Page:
Euro zone member states must meet their commitments on budget stability and cannot be bailed out by the euro zone, French Finance Minister Christine Lagarde told CNBC in Davos on Friday.
The tax on banks proposed by President Barack Obama is likely to become law, while a proposal to set up a fund for unwinding troubled financial institutions has little chance of succeeding, Rep. Barney Frank, D-Mass., told CNBC Friday.
Officials in Davos should try to reach a global consensus about the need for a new regulatory regime for banks, Nobel Prize laureate Joseph Stiglitz told CNBC Friday.
The current levels of budget deficits in both Europe and the U.S. are not sustainable and Europe's economic recovery will only be modest, European Central Bank President Jean-Claude Trichet told CNBC Thursday.
Applied Materials CEO Michael Splinter cited strong demand in Asia and in the semiconductor business, offering an “optimistic” outlook on business conditions.
President Barack Obama's proposals to impose a levy on large banks would only work if it was agreed globally and financial regulations set out at the G20 summit should be put in place first, UK Chancellor of the Exchequer Alistair Darling told CNBC Thursday.
The world debt overhang is threatening the world recovery, because markets will realize at some point how risky it is and the yields on bonds will increase, Niall Ferguson, professor of history at Harvard University, told CNBC Thursday.
Withdrawing economic stimuli and tightening monetary policy are difficult choices, but asset bubbles are cropping up, Nouriel Roubini told CNBC in Davos.
The European Central Bank will start phasing out the measures it took to boost liquidity at the height of the crisis and it cannot cater to the needs of individual countries with problems, Axel Weber, ECB governing council member, told CNBC Wednesday.
We have taken the difficult measures needed—in public administration, health care, and education—and will prove the skeptics wrong.
Organizers may have created a low-carbon, green zone for the occasion of the 40th annual global gabfest in the Swiss mountain two on Davos, but it may no longer be the best environment for high-profile chatter on climate change.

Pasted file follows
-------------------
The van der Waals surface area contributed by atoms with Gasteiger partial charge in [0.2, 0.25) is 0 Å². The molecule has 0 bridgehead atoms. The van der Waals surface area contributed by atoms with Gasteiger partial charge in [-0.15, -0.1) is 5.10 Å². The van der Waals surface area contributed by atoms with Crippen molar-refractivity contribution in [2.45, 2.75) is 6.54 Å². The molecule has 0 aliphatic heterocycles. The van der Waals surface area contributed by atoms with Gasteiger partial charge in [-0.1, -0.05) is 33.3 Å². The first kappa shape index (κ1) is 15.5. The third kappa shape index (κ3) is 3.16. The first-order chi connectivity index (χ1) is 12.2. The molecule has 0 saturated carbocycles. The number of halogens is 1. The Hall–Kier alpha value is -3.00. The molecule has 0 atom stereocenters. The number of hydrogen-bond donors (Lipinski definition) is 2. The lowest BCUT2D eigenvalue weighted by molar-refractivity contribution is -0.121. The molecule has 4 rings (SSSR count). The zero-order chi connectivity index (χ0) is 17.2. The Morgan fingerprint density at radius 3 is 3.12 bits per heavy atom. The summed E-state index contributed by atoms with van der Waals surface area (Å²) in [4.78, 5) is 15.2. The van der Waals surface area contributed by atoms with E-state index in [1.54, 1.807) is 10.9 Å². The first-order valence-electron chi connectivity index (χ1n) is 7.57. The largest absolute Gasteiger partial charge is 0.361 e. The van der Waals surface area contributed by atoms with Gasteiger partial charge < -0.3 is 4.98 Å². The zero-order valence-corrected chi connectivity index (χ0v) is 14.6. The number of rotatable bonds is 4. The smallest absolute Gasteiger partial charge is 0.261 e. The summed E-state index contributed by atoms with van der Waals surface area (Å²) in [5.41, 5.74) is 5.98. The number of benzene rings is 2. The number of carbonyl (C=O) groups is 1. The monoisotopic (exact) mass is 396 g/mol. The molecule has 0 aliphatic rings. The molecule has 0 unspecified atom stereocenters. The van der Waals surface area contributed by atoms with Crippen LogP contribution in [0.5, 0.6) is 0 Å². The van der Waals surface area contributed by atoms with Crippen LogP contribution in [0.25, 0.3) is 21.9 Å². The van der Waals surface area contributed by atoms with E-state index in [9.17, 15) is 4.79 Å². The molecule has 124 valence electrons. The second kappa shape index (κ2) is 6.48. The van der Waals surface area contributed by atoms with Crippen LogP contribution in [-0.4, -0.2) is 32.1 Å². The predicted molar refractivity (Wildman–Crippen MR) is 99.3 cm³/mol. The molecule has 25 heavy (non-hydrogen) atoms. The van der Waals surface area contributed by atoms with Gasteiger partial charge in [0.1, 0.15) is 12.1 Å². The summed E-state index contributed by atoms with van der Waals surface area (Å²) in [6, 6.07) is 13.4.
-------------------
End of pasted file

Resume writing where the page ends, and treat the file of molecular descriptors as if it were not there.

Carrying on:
The budget problems of EU members Portugal, Ireland, Greece and Spain have made the unflattering acronym, PIGS, common parlance in global economic circles, such as that of the World Economic Forum's annual meeting in Davos, Switzerland this week.
Monetary policy will be a hot topic at conference, where participants will no doubt be debating who first, how much and when.
President Barack Obama may have just spiced up the debate about global banking regulation, but the prospects for success for the president’s latest initiative remain mired in the challenge of a combative Congress and a fierce Wall Street lobby.
At this year’s Davos, I think it is important we enter this meeting with the idea of change. There are plenty of signs of change, but we are still struggling with how to deal with it. In some cases, we are in complete denial.
The global financial crisis, at its heart, has turned out to be a crisis of values and trust. At the grass roots level, people feel that corporations, driven by individual and/or organizational greed and the pursuit of profit, will stop at nothing to achieve these goals – even at the risk of bringing down entire global economic systems.
A year ago, the opinion makers at the annual World Economic Forum in Davos were so riveted by fears of global warming that they paid little attention to another threat. Not this year.
The World Economic Forum's closely watched Global Risks report says there's a "significant chance" of a second financial crisis, but, hey, things are looking a lot better than they were at this time last year.
Developing economic powerhouses like China, India and Brazil will lead global growth this year, while the US, Europe and Japan will lag.
Warren Buffett's Berkshire Hathaway will take on some risk that a cautious Swiss Re doesn't want right now, in a deal strengthening ties between the two companies.